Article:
PSYCHEDELIC drugs like LSD and magic mushrooms should be made legal as banning them is “against human rights”, scientists have said
Researchers say the drugs are much less harmful than alcohol, and banning them is a human rights issue because of their “spiritual” links.
The Norwegian researchers also claim there is no link between LSD and magic mushrooms and mental health problems.
They analysed information from more than 135,000 random people, including 19,000 who had used psychedelics, and found no association between the drugs and psychosis.
The study used data from the US National Health Survey and found there was no relationship with psychological distress, depression, anxiety, suicidal thoughts, plans and attempts.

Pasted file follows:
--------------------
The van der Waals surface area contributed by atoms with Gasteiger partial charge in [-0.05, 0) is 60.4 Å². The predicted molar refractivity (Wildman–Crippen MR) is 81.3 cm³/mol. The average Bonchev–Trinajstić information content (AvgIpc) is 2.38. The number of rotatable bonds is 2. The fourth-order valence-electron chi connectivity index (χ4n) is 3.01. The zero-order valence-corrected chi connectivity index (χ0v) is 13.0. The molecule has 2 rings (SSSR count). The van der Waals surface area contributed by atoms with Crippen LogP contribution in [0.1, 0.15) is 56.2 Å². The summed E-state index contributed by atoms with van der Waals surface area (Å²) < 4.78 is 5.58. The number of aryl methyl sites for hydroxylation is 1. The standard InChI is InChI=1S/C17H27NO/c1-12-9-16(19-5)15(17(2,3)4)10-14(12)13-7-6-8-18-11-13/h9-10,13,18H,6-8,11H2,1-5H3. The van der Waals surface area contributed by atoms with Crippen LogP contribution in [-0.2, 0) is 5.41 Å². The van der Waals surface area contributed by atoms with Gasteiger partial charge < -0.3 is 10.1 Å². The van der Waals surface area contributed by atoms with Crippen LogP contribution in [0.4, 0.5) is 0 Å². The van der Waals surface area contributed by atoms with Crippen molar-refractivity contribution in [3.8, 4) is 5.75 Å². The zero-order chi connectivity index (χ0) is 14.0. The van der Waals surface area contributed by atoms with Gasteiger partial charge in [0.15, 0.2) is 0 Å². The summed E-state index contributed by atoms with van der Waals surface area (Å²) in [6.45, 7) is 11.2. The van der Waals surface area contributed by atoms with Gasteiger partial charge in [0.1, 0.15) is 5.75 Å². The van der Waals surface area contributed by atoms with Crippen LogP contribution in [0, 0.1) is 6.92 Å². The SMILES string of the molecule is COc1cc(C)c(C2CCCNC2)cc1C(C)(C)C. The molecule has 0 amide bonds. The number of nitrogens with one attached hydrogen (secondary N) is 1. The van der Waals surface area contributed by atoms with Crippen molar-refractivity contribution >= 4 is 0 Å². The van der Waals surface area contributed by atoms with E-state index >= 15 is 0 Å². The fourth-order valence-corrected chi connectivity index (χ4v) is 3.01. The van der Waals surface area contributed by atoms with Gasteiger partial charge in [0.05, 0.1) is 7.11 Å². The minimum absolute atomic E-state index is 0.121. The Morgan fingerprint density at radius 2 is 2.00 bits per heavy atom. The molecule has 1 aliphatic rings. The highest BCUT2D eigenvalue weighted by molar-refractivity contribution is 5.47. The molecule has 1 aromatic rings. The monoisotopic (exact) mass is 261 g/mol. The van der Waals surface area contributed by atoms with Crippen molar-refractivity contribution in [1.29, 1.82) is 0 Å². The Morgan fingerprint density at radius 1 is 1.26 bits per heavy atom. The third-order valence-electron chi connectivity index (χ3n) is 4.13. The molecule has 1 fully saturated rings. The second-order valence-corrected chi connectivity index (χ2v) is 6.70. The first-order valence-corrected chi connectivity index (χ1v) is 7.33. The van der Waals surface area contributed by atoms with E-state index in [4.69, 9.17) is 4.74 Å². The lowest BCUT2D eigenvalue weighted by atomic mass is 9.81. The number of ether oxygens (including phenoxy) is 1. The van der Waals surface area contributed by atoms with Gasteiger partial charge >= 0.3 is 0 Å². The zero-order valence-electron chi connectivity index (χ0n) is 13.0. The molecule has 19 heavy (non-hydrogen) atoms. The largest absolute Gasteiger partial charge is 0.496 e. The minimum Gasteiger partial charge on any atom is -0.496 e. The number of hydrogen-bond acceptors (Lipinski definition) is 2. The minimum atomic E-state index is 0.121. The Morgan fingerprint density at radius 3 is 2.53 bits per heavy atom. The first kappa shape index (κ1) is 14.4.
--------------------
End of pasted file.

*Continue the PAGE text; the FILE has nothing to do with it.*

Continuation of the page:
A previous study by the same researchers also failed to tie up LSD and magic mushrooms, also known as psilocybin, with brain damage.
Clinical psychologist Dr Pal-Orjan Johansen, of the Norwegian University of Science and Technology, said: “Over 30 million US adults have tried psychedelics and there just is not much evidence of health problems.”
“Concerns have been raised the ban on use of psychedelics is a violation of the human rights to belief and spiritual practice, full development of the personality, and free time and play.”
He believes it is time to end the 50-year ban on the hallucinogenic drugs which inspired the Beatles and other pop groups of the Sixties.